“Studies show that with rising global temperatures, the intensity of rain spells is increasing, both in the southwest and northeast monsoons,” says M Rajeevan, director, Indian Institute of Tropical Meteorology. While no single weather event can said to be directly affected by global warming, the probability of heavy rain increases in the climate change scenario.
What is sinking Chennai?
Down to Earth special feature
Even as countries attempt to reach a climate deal that can avert the devastating impacts of climate change, unusually heavy rains pound Chennai, causing dangerous waterlogging in many parts of the city
Chennai floods: Climate change footprints in freak weather
The Times of India
“Studies show that with rising global temperatures, the intensity of rain spells is increasing. This has been seen both in the southwest and northeast monsoons,” says M Rajeevan, director, Indian Institute of Tropical Meteorology, Pune. So, while no single weather event can said to be directly affected by global warming, the probability of heavy rain increases in the climate change scenario.
Chennai floods due to global warming: Expert
“We’re facing a deadly combinations of temperature rise, reduced rainfall and erratic monsoons in certain areas, with a threat of drought,” said Dholakia. This will mostly occur in central and north eastern parts of the country. Other areas, such as the coasts, will see “extreme precipitation events”, giving rise to floods. “The current state of Chennai, the floods in Uttarakhand, Kashmir, the heat waves in Telangana, are all such events caused by these changes,” explained Dholakia.
Chennai floods are not a natural disaster – they’ve been created by unrestrained construction
Nityanand Jayaraman, Scroll.in
Tamil Nadu Chief Minister J Jayalalithaa’s response to the floods in Tamil Nadu is frightening. A report in NDTV quotes her as saying, “Losses are unavoidable when there’s very heavy rain. Swift rescue and relief alone are indicators of a good government.” These words are intended to normalise a human-made disaster, and gloss over the pathology of urban development under successive administrations.
Ripples in Paris after devastating floods in Chennai
The Indian Express
Delegates at the climate change summit in Paris used the flooding in Chennai to remind negotiators Thursday of the urgency of the climate problem and urged them to speed up discussions. French Foreign Minister Laurent Fabius, who is presiding over the conference, issued a statement expressing his country’s solidarity with the affected people of Chennai. “The unprecedented magnitude of the flooding confirms yet again that we no longer have time. We must take concrete and urgent action against climate disruption,” Fabius said.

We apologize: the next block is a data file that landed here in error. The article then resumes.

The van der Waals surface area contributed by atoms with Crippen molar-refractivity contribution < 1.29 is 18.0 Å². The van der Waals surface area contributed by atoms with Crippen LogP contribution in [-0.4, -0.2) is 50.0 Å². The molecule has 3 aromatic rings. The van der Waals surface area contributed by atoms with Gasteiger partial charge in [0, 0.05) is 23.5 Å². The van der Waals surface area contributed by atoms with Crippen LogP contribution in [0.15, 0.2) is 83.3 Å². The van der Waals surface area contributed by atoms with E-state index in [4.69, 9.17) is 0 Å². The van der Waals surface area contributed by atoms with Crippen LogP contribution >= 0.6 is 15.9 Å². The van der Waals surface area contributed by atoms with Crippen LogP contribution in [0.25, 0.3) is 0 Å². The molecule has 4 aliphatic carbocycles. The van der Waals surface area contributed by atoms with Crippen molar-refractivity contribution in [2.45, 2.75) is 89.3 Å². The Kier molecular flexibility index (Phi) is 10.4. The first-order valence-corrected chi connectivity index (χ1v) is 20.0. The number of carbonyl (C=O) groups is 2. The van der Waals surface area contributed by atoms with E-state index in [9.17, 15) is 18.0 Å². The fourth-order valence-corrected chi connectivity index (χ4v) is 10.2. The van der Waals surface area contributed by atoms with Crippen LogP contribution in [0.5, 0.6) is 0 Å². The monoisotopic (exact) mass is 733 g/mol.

Maneka contradicts Modi, says Chennai flood is because ‘India is destroying climate’
Prime Minister Narendra Modi took the ‘not our fault’ high ground when the world’s top three carbon culprits met in Paris but back home his own party’s top minister is taking a different line. Union Women and Child Development Minister Maneka Gandhi, well known for her commitment to the green cause, said today in an interview to NDTV that India is a major culprit whose actions on climate have led to the Chennai floods. “It is a question of putting the blame always…the west did it. They may have done it 100 years ago. India is one of the main players in destroying the climate,” Maneka Gandhi told NDTV. (Also read: U-turn: Paris talks force Modi govt to admit climate change cause behind Chennai floods)
MAP: Crowd-sourced map of Chennai floods
A crowdsourced effort to map inundated roads in Chennai. All the data is open.
PHOTO FEATURE: Chennai Floods
Wall Street Journal
El Niño, explained: A guide to the biggest weather story of 2015
Brad Plumer, Vox.com
The El Niño currently brewing in the Pacific is shaping up to be one of the strongest ever recorded. This phenomenon is expected to peak between October and January, with far-reaching impacts all winter and spring… This El Niño is also playing out in the context of record warm ocean temperatures, so it could have unpredictable impacts. “Our scientific understanding of El Niño has increased greatly in recent years. However, this event is playing out in uncharted territory,” said Jarraud. “This naturally occurring El Niño event and human induced climate change may interact and modify each other in ways which we have never before experienced.”